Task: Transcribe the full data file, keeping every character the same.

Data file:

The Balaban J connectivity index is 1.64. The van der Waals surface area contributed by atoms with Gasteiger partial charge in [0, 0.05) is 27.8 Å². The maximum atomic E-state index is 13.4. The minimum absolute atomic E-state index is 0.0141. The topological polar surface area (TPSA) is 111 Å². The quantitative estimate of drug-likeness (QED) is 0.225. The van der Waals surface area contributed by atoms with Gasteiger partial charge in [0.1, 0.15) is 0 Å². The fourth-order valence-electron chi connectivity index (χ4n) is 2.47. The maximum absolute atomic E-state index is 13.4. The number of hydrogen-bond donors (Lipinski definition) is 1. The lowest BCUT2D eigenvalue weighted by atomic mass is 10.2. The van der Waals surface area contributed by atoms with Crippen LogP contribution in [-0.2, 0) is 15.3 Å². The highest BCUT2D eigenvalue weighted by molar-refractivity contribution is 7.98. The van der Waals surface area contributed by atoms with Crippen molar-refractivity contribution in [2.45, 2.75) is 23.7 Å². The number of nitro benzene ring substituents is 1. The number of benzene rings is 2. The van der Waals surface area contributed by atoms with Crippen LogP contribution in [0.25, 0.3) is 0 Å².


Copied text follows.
The Balaban J connectivity index is 1.64. The van der Waals surface area contributed by atoms with Gasteiger partial charge in [0, 0.05) is 27.8 Å². The maximum atomic E-state index is 13.4. The minimum absolute atomic E-state index is 0.0141. The topological polar surface area (TPSA) is 111 Å². The quantitative estimate of drug-likeness (QED) is 0.225. The van der Waals surface area contributed by atoms with Gasteiger partial charge in [0.1, 0.15) is 0 Å². The fourth-order valence-electron chi connectivity index (χ4n) is 2.47. The maximum absolute atomic E-state index is 13.4. The number of hydrogen-bond donors (Lipinski definition) is 1. The lowest BCUT2D eigenvalue weighted by atomic mass is 10.2. The van der Waals surface area contributed by atoms with Crippen LogP contribution in [-0.2, 0) is 15.3 Å². The highest BCUT2D eigenvalue weighted by molar-refractivity contribution is 7.98. The van der Waals surface area contributed by atoms with Crippen molar-refractivity contribution in [2.45, 2.75) is 23.7 Å². The number of nitro benzene ring substituents is 1. The number of benzene rings is 2. The van der Waals surface area contributed by atoms with Crippen LogP contribution in [0.25, 0.3) is 0 Å².